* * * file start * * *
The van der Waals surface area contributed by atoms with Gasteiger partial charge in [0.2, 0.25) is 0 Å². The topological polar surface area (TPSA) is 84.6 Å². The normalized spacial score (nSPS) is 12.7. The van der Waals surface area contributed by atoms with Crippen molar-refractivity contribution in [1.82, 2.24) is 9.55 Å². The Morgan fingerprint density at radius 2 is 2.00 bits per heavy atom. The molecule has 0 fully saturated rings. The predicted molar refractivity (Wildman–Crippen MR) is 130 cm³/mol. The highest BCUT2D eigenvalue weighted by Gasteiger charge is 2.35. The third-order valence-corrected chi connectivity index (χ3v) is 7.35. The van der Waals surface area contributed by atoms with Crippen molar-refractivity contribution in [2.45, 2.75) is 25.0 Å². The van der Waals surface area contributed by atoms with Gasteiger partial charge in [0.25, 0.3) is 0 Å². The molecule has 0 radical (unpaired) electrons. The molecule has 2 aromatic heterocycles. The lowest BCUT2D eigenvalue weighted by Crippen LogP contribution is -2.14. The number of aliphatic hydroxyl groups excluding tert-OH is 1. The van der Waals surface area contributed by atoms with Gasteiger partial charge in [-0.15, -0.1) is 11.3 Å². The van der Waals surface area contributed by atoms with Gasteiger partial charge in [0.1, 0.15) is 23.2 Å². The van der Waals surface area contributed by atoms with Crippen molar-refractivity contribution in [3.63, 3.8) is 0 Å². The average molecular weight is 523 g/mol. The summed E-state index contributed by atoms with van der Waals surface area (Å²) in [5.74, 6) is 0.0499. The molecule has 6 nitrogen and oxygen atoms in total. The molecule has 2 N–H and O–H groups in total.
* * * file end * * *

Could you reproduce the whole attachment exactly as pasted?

The van der Waals surface area contributed by atoms with Gasteiger partial charge in [0.2, 0.25) is 0 Å². The topological polar surface area (TPSA) is 84.6 Å². The normalized spacial score (nSPS) is 12.7. The van der Waals surface area contributed by atoms with Crippen molar-refractivity contribution in [1.82, 2.24) is 9.55 Å². The Morgan fingerprint density at radius 2 is 2.00 bits per heavy atom. The molecule has 0 fully saturated rings. The predicted molar refractivity (Wildman–Crippen MR) is 130 cm³/mol. The highest BCUT2D eigenvalue weighted by Gasteiger charge is 2.35. The third-order valence-corrected chi connectivity index (χ3v) is 7.35. The van der Waals surface area contributed by atoms with Crippen molar-refractivity contribution in [2.45, 2.75) is 25.0 Å². The van der Waals surface area contributed by atoms with Gasteiger partial charge in [0.25, 0.3) is 0 Å². The molecule has 0 radical (unpaired) electrons. The molecule has 2 aromatic heterocycles. The lowest BCUT2D eigenvalue weighted by Crippen LogP contribution is -2.14. The number of aliphatic hydroxyl groups excluding tert-OH is 1. The van der Waals surface area contributed by atoms with Gasteiger partial charge in [-0.15, -0.1) is 11.3 Å². The van der Waals surface area contributed by atoms with Gasteiger partial charge in [0.1, 0.15) is 23.2 Å². The van der Waals surface area contributed by atoms with Crippen molar-refractivity contribution in [3.63, 3.8) is 0 Å². The average molecular weight is 523 g/mol. The summed E-state index contributed by atoms with van der Waals surface area (Å²) in [5.74, 6) is 0.0499. The molecule has 6 nitrogen and oxygen atoms in total. The molecule has 2 N–H and O–H groups in total.